The Federal Trade Commission has set its sights on what it calls add-on products: F&I products sold at dealerships such as anti-theft etching or biweekly payments.
“The cases we brought today were the first two -- but not the last,” Jessica Rich, director of the FTC Bureau of Consumer Protection, said during a conference call on March 26. She was discussing a crackdown, dubbed “Operation Ruse Control,” on fraudulent dealership practices by authorities in the U.S. and Canada.
Most of the crackdown focused on deceptive marketing and advertising, odometer fraud and other crimes. But Rich made a point of noting the agency’s first-ever enforcement actions related to add-on products.
The FTC said that in related cases, Matt Blatt Inc. and Glassboro Imports, the owners of two New Jersey dealerships, and an F&I vendor, National Payment Network Inc., of San Mateo, Calif., were responsible for failing to adequately disclose that signup fees for a biweekly payment program could offset any savings.
Paying a price
In separate consent orders, neither business admitted nor denied the allegations in the complaints against them. NPN agreed to pay almost $2.5 million in refunds and waived fees. The dealership group agreed to pay $184,000 for customer refunds.
The consent orders are subject to public comment though April 27. At that time, they are expected to take effect. In separate comments last week to Automotive News, both businesses said they stopped offering the biweekly payment program in 2013.
In theory, consumers making biweekly auto payments save money on interest by making 13 monthly payments per year, instead of 12, via automatic money transfers every two weeks. Consumers pay to join the program and set up the automatic payments.
In May 2014, the National Automobile Dealers Association warned its members in a memo that the FTC was looking into biweekly payments. The NADA memo warned that dealership employees should be careful to “accurately and adequately disclose all fees and costs, and not to overstate any potential benefits.”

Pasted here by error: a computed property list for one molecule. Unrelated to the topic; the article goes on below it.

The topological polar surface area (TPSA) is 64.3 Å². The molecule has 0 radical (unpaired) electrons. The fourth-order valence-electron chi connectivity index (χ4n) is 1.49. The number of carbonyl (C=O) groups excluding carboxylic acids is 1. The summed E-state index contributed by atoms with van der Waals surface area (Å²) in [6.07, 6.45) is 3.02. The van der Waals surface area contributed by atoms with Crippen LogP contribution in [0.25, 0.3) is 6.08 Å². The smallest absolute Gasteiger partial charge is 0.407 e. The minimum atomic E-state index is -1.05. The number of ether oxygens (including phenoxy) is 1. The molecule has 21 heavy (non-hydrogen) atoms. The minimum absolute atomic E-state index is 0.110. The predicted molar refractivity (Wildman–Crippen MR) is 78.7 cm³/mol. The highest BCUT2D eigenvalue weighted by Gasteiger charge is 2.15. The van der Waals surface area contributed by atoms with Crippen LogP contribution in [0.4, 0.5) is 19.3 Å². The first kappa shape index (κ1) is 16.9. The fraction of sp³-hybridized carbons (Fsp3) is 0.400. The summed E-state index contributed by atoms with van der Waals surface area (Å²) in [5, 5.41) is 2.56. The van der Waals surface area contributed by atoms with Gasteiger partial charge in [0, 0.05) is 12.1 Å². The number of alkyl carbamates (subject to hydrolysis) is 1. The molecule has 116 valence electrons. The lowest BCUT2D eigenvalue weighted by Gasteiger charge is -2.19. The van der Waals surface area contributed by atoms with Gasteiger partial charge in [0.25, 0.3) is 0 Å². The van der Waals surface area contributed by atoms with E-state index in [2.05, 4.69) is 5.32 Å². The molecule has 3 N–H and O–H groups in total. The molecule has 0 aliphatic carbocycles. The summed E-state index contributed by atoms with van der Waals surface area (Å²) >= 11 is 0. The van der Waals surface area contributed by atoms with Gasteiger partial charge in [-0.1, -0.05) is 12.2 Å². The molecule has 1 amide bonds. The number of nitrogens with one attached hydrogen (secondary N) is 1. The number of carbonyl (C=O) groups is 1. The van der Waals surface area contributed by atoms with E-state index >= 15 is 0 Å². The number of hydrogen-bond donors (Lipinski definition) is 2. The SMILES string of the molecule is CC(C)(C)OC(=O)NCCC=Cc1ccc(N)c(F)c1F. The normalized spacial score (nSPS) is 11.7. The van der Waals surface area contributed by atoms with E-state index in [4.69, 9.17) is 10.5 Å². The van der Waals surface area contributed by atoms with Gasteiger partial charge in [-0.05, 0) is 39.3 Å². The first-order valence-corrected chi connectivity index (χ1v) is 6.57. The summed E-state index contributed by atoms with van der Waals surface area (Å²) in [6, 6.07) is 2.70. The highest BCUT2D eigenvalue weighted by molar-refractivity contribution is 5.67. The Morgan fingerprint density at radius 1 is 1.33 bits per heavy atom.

In addition to biweekly payments, the FTC last week cited more than half a dozen older cases, including some from last year, in which dealerships charged customers for add-on products without disclosing that the customer was tacking an optional purchase onto their vehicle purchase. Most cases appeared to involve independent, used-car dealerships.
Two cases said the dealerships hid fees for anti-theft etching by calling the fees a “documentation fee” and in some instances told customers they were getting etching for free.
Several other cases also involved dealerships disguising add-on products as “doc” fees.
More to come
The FTC’s Rich said the commission isn’t through with add-on products.
“Deceptive add-ons means including products and services in the package deal that didn’t come from the manufacturer and they’re typically installed by the dealer -- like undercoating, rustproofing, things like that,” Rich said.
“In any event, the consumer doesn’t know this is a part of the price, hidden in fine print and added at the end,” she said. “We have heard this goes on a lot.”
Jamie LaReau contributed to this report.